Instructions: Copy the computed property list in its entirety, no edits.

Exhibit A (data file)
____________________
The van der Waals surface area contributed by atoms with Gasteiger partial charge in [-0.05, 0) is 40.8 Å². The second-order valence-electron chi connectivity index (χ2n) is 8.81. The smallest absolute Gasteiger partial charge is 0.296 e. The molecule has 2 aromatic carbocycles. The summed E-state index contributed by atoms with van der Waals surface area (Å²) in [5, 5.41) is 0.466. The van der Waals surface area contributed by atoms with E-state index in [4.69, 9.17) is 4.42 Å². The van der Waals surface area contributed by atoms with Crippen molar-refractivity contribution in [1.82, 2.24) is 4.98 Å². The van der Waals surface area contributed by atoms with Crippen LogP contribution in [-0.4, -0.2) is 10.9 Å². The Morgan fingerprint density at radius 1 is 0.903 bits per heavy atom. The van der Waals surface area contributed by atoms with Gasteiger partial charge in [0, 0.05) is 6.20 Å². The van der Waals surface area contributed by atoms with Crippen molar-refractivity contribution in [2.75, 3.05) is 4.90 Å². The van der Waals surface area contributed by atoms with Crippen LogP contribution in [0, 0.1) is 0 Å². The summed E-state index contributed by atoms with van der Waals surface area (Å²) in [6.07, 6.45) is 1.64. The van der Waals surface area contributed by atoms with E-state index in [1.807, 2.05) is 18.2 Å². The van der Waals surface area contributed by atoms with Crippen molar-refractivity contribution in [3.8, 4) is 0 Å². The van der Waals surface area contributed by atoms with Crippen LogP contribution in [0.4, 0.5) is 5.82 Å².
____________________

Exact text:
The van der Waals surface area contributed by atoms with Gasteiger partial charge in [-0.05, 0) is 40.8 Å². The second-order valence-electron chi connectivity index (χ2n) is 8.81. The smallest absolute Gasteiger partial charge is 0.296 e. The molecule has 2 aromatic carbocycles. The summed E-state index contributed by atoms with van der Waals surface area (Å²) in [5, 5.41) is 0.466. The van der Waals surface area contributed by atoms with E-state index in [4.69, 9.17) is 4.42 Å². The van der Waals surface area contributed by atoms with Crippen molar-refractivity contribution in [1.82, 2.24) is 4.98 Å². The van der Waals surface area contributed by atoms with Crippen LogP contribution in [-0.4, -0.2) is 10.9 Å². The Morgan fingerprint density at radius 1 is 0.903 bits per heavy atom. The van der Waals surface area contributed by atoms with Gasteiger partial charge in [0, 0.05) is 6.20 Å². The van der Waals surface area contributed by atoms with Crippen molar-refractivity contribution in [2.75, 3.05) is 4.90 Å². The van der Waals surface area contributed by atoms with Crippen LogP contribution in [0, 0.1) is 0 Å². The summed E-state index contributed by atoms with van der Waals surface area (Å²) in [6.07, 6.45) is 1.64. The van der Waals surface area contributed by atoms with E-state index in [1.807, 2.05) is 18.2 Å². The van der Waals surface area contributed by atoms with Crippen molar-refractivity contribution in [3.8, 4) is 0 Å². The van der Waals surface area contributed by atoms with Crippen LogP contribution in [0.4, 0.5) is 5.82 Å².